You’ve missed my Product Management Masterclass! The four sessions in the series ran live each Tuesday in October.
What Does a Product Manager Do (And Not Do)?
Understanding User Needs
The Secrets of Meaningful Product Roadmaps
Landing and Starting Your Product Manager Job
But all is not lost.
If you’d like access to the recordings or want me to run the sessions again, just click below to register your interest.
In related news, for an hour on 11 October 2020, all of South Australia’s power came from solar energy generation alone for the first time. Impressively 77% of the total power was coming from consumers’ household solar panels feeding excess power generated back into the grid.
To cope a greater influx of renewable energy, national power grids need to adapt to deal with fluctuations in supply from different providers. Tesla’s massive battery farm in Hornsdale, South Australia (see above) is one example of a system designed to store and supply power when needed to stabilise the grid. In the US, the costs of similar grid-scale battery project have come down by 70% over the last few years.
While distracted by Elon Musk’s other little venture for neural implants, you might have missed Tesla’s ‘battery day’ at the end of September.
During the presentations, Tesla revealed a suite of innovations to the construction and chemistries of their various battery types (from long life to long range to high workload). Over the coming three years, together these would result in a 56% reduction in the cost of battery production and a 54% improvement in vehicle range, making a sub-$25,000 electric vehicle possible.
If you were in charge, would you rather pay £160 million or £22.5 billion for a new power plant?
In this article for BBC News, Justin Rowlatt compares the convergence of technologies that led to the dominance of the affordable smartphone with similar developments in green technology. Renewable energy generation is becoming so desirable for investors that private companies may soon be paying the UK for access to its continental shelf.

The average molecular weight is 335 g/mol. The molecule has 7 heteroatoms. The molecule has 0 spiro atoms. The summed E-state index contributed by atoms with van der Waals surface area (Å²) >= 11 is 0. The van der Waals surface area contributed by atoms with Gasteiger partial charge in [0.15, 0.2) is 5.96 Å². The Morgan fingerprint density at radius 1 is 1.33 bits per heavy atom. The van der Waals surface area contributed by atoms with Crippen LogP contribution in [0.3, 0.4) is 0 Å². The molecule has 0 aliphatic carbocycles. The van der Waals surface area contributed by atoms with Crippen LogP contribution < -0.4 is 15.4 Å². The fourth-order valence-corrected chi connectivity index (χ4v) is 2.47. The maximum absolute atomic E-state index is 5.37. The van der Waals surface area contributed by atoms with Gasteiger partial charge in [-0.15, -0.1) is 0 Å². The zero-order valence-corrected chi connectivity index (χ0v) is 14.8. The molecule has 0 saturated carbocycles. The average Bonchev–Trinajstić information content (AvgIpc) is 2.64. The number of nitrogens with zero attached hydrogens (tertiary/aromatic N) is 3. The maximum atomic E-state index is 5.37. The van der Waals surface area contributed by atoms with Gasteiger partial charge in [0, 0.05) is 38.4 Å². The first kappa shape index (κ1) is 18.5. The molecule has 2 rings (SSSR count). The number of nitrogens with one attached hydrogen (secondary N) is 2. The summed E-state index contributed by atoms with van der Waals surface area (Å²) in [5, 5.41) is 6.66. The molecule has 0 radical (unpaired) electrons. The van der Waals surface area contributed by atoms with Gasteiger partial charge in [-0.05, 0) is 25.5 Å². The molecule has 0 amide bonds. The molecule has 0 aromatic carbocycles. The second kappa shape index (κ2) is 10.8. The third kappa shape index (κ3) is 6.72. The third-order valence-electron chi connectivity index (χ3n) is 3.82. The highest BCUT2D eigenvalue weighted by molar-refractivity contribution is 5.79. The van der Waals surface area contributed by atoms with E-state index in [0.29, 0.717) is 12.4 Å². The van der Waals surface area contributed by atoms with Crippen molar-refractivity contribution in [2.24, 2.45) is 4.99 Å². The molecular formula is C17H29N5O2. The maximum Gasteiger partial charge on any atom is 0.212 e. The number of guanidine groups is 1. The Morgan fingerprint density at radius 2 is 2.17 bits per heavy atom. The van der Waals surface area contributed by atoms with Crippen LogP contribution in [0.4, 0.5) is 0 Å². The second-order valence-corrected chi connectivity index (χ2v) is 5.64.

recent posts #
In government, product is borne out of transparency, quite a lot of cake and a fanatical desire to serve the needs of users.
In this recent video for ProdPad’s webinar series, I talk about the acute challenges of culture clash. You’ll also discover what can be achieved by highly motivated, principled and capable people when they set an example for the rest of an organisation – or the entire Civil Service – to follow.
[I MANAGE PRODUCTS]
34% of product managers surveyed said they left their previous role because there were no opportunities to grow.
In this video, Lucie McLean (Zalando) discusses growth and career progression for product managers with Jock Busuttil (Product People Limited) and Daniil Pavliuchkov (Tier).
[I MANAGE PRODUCTS]
Product managers are sometimes referred to as the conductor of the orchestra. Some people think that the conductor’s job is to direct the players, to lead them through the music. That would be to misunderstand the relationship. Instead, here’s a different take.
[I MANAGE PRODUCTS]
PRODUCTHEAD is a newsletter for product people of all varieties, and is lovingly crafted from spent nuclear fuel rods.
Get articles when they’re published
My articles get published irregularly (erratically, some might say). Never miss an article again by getting them delivered direct to your inbox as soon as they go live.